Growers are likely using their irrigation systems in short sets to deliver much needed fertilizer to their orchards. With soil conditions so wet, growers will need to properly assess both soil moisture as well as orchard water demand before initiating longer irrigation runtimes. Probe Schedule is an excellent tool for understanding soil moisture conditions associated with timing irrigations, while Stem Water Potential can provide insight into tree water stress levels.
Probe Schedule and other soil moisture monitoring tools can effectively provide a snapshot of soil moisture conditions and could be coupled with the Moisture Depletion Method to accurately initiate irrigations. The Soil Moisture Depletion Method requires an understanding of the effective rooting depth as well as the general soil type of the field. The user then estimates the amount of water that can be held in the effective rooting depth and then track evapotranspiration to understand when enough soil moisture has been removed to warrant an irrigation. Probe Schedule can also help determine this threshold by giving growers a visual representation of moisture levels at different depths.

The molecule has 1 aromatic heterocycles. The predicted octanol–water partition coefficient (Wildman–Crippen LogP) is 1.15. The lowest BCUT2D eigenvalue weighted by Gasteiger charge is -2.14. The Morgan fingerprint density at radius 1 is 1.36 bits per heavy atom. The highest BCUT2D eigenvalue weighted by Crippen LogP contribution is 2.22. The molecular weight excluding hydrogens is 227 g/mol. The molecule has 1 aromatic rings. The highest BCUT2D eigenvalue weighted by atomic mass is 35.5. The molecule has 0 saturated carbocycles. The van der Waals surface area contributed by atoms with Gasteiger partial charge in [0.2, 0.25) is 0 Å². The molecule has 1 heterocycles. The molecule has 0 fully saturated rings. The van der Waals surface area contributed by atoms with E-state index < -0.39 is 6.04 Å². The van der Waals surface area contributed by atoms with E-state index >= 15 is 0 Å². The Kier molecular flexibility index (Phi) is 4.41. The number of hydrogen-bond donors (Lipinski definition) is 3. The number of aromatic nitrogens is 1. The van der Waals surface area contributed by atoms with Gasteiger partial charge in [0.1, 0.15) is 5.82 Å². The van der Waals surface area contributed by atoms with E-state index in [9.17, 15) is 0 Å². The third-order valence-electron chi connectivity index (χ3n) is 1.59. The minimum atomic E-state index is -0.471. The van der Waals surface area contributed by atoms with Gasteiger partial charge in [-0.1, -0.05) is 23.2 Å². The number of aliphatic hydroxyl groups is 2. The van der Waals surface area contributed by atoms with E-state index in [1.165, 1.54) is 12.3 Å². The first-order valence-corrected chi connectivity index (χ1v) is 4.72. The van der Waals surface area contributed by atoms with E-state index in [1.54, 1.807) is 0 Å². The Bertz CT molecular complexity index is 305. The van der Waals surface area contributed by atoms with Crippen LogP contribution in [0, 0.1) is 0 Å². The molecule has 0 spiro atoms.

Stem Water Potential, as measured with a pressure chamber, can help growers understand how stressed a particular tree is at a particular time. As orchards begin to dry out, growers can implement these measurements into their decision-making process so as not to initiate irrigation until tree stress warrants an application. Wilbur-Ellis has skilled pressure chamber operators and can be consulted for specific strategies or thresholds for these measurements if desired. As we move through Spring, it seems that soil moisture will again be top of mind for some growers, but this year the focus will be regarding extreme moisture and not the lack thereof.
Matt Comrey // Wilbur-Ellis Sales Manager